eSled tour, Finland: Riding the world's first electric snowmobile

I speed up quickly and then brake hard. I try again and move a little more smoothly the second time around. By my third attempt I think I've got it.

I'm following our guide, Olli Haavikko. There are two more snowmobiles behind me and we glide along as if floating on the snow, pushing aside white powder like foam in a giant bubble bath. We are moving fast and with force, but only the sound of the wind meets my ears and only the sweet aroma of pine meets my nose. It's a peacefulness not usually associated with snowmobiles, whose motors growl and grunt like motorbikes.

We're traversing the thick Finnish snow on electronic snowmobiles – or eSleds. Our guide Olli also happens to be one of the four engineers and co-founders of Aurora Powertrains, which developed the eSled concept and helped launch the electric snowmobile safari company Aurora eMotion. Our three-hour snowmobile tour is part of a customised multi-day tour we're undertaking with 50 Degrees North.

"I might take a group out once a week or so," Haavikko says. "It's nice to be outside and to spend time with customers."

The electric snowmobile concept came up in 2010 while the engineers were working for Lapland University of Applied Sciences (two engineers started the project and Haavikko and the fourth engineer joined soon after). It took the group another seven years in the research and development stage before they opened for business in 2017. By the time the 2018-19 northern hemisphere winter season came around they were running daily snowmobile safaris using their 20 eSleds.

"The goal is to eventually manufacture the eSleds for commercial use," Haavikko explains as we set off across the frozen Lake Lehtojärvi. "But the safari operation has proven to be successful – and also acts as a test environment."

The past few days have seen almost 40 centimetres of fresh snowfall across Lapland and I don't know which way to look, with lofty pines swathed in glistening white in every direction. Tremendous snowfall, however, can be challenging for snowmobile safari operators as they need to maintain and use the trails daily to keep them in prime condition. "More research and development … in a way," Olli laughs.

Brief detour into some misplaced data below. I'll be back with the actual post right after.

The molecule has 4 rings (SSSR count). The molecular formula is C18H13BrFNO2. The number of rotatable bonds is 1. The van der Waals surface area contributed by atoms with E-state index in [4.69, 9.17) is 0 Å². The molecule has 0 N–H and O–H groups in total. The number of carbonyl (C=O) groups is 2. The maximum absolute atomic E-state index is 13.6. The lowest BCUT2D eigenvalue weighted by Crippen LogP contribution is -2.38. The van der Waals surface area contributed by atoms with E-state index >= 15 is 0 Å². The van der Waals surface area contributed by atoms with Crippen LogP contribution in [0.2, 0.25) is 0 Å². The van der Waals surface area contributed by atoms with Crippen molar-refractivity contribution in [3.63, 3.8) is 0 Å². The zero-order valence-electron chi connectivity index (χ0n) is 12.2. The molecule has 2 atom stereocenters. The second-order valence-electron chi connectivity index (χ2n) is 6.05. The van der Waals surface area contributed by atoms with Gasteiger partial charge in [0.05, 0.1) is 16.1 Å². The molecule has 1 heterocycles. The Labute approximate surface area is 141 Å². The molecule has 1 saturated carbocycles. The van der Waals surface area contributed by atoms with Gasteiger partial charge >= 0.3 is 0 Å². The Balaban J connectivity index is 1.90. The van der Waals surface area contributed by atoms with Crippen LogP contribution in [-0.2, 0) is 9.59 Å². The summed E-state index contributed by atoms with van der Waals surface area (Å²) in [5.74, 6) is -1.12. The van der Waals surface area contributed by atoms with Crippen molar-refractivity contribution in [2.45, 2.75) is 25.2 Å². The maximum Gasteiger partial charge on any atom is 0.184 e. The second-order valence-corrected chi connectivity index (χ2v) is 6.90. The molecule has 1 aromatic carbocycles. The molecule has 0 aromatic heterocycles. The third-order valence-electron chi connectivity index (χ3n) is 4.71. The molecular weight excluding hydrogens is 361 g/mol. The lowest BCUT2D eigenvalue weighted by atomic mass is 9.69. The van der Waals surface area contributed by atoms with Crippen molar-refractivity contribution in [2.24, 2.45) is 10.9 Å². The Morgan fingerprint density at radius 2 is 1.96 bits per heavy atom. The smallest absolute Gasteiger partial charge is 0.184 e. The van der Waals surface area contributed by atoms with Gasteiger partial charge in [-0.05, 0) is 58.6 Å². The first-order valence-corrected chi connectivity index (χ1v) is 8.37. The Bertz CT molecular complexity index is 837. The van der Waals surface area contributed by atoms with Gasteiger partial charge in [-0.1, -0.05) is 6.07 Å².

Our group has fairly similar capabilities. I'm … let's say average, my husband is the tiniest bit better, and the couple behind him are pros on the powder-white snow. Haavikko ushers us into the dense forest and the only sounds we hear are trees whipping in the wind and the crush of snow under our eSleds. About 20 minutes into the journey we pull over.

"I want to show you my village from up here," Haavikko says, clearly excited to show us the cluster of snow-cloaked homes in the distance.

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The next hour passes quickly as we whizz around in silence, watching flurries flutter around unremittingly. When it's time to stop in a kota (hut) before turning back, we all welcome the opportunity to defrost and chat. Here, Haavikko prepares warm blueberry juice and our conversation quickly evolves from how beautiful it is in Lapland to the mechanics of the electronic snowmobiles.

Haavikko assures the group that the eSleds are more powerful than their traditional noisy sisters and when we get back to Lake Lehtojärvi it's time to test out his theory. I'm now feeling confident in the saddle and speed up following Haavikko. The tumbling snowflakes quickly become ice-cold needles that pummel my face, landing on my lips and nose – the only bits of my skin left uncovered. We speed up to the legal limit, 60 kilometres an hour, and then slow down as we near the Arctic SnowHotel (where the tours start).

We've raced and played and zoomed around, but if you didn't set eyes on us, you'd never know we were here. With zero emissions and next to no noise, all we've left behind are tracks in the snow.

TRIP NOTES

MORE

traveller.com.au/finland

STAY

The Arctic Light Hotel in Rovaniemi is one of Lapland's top properties – a 54-room hotel with exceptional service and the best breakfast in town. See arcticlighthotel.fi/en/.

FLY

Finnair flies to Rovaniemi daily from Helsinki. Its partner airlines Qantas and Cathay Pacific depart Sydney, Melbourne, Brisbane, Adelaide and Perth via Singapore, Hong Kong or Bangkok for Helsinki. See finnair.com/au.

TOUR

50 Degrees North specialises in authentic travel experiences in the Nordic region, including Finnish Lapland. It offers both independent and group tours; the eSled safari can be included as part of any Lapland itinerary that includes a visit to Rovaniemi. See fiftydegreesnorth.com

Tatyana Leonov travelled as a guest of 50 Degrees North and Finnair.

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